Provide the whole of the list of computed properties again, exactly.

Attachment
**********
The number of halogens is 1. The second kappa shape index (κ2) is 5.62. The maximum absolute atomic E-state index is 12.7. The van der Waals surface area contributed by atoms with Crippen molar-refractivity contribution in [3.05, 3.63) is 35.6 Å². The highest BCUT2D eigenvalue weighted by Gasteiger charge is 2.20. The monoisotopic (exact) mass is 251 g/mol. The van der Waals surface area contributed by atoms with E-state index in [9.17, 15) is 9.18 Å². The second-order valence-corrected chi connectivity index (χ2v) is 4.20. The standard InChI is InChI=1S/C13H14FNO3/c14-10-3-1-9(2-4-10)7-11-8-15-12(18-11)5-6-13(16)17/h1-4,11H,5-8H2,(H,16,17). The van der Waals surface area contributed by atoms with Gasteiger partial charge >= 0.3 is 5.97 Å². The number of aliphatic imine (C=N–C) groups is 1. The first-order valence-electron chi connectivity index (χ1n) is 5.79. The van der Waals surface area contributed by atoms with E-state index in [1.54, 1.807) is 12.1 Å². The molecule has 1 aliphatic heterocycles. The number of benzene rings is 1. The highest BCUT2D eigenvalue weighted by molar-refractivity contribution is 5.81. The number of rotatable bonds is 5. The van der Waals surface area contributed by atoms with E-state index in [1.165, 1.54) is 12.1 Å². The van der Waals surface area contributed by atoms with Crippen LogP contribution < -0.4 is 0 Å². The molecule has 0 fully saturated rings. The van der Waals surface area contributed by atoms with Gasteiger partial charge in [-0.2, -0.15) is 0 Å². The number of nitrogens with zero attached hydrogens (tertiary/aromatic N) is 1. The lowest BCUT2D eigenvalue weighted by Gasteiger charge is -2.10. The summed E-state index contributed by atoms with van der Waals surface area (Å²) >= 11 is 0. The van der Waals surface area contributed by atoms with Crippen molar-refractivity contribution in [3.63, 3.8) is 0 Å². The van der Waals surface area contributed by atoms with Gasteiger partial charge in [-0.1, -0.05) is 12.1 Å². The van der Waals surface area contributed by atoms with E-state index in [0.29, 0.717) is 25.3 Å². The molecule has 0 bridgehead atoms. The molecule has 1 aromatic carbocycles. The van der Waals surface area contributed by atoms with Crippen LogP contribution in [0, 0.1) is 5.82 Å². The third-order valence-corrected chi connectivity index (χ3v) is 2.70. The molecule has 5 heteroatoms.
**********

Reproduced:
The number of halogens is 1. The second kappa shape index (κ2) is 5.62. The maximum absolute atomic E-state index is 12.7. The van der Waals surface area contributed by atoms with Crippen molar-refractivity contribution in [3.05, 3.63) is 35.6 Å². The highest BCUT2D eigenvalue weighted by Gasteiger charge is 2.20. The monoisotopic (exact) mass is 251 g/mol. The van der Waals surface area contributed by atoms with E-state index in [9.17, 15) is 9.18 Å². The second-order valence-corrected chi connectivity index (χ2v) is 4.20. The standard InChI is InChI=1S/C13H14FNO3/c14-10-3-1-9(2-4-10)7-11-8-15-12(18-11)5-6-13(16)17/h1-4,11H,5-8H2,(H,16,17). The van der Waals surface area contributed by atoms with Gasteiger partial charge >= 0.3 is 5.97 Å². The number of aliphatic imine (C=N–C) groups is 1. The first-order valence-electron chi connectivity index (χ1n) is 5.79. The van der Waals surface area contributed by atoms with E-state index in [1.54, 1.807) is 12.1 Å². The molecule has 1 aliphatic heterocycles. The number of benzene rings is 1. The highest BCUT2D eigenvalue weighted by molar-refractivity contribution is 5.81. The number of rotatable bonds is 5. The van der Waals surface area contributed by atoms with E-state index in [1.165, 1.54) is 12.1 Å². The van der Waals surface area contributed by atoms with Crippen LogP contribution < -0.4 is 0 Å². The molecule has 0 fully saturated rings. The van der Waals surface area contributed by atoms with Gasteiger partial charge in [-0.2, -0.15) is 0 Å². The number of nitrogens with zero attached hydrogens (tertiary/aromatic N) is 1. The lowest BCUT2D eigenvalue weighted by Gasteiger charge is -2.10. The summed E-state index contributed by atoms with van der Waals surface area (Å²) >= 11 is 0. The van der Waals surface area contributed by atoms with Crippen molar-refractivity contribution in [3.63, 3.8) is 0 Å². The van der Waals surface area contributed by atoms with Gasteiger partial charge in [-0.1, -0.05) is 12.1 Å². The van der Waals surface area contributed by atoms with E-state index in [0.29, 0.717) is 25.3 Å². The molecule has 0 bridgehead atoms. The molecule has 1 aromatic carbocycles. The van der Waals surface area contributed by atoms with Crippen LogP contribution in [0, 0.1) is 5.82 Å². The third-order valence-corrected chi connectivity index (χ3v) is 2.70. The molecule has 5 heteroatoms.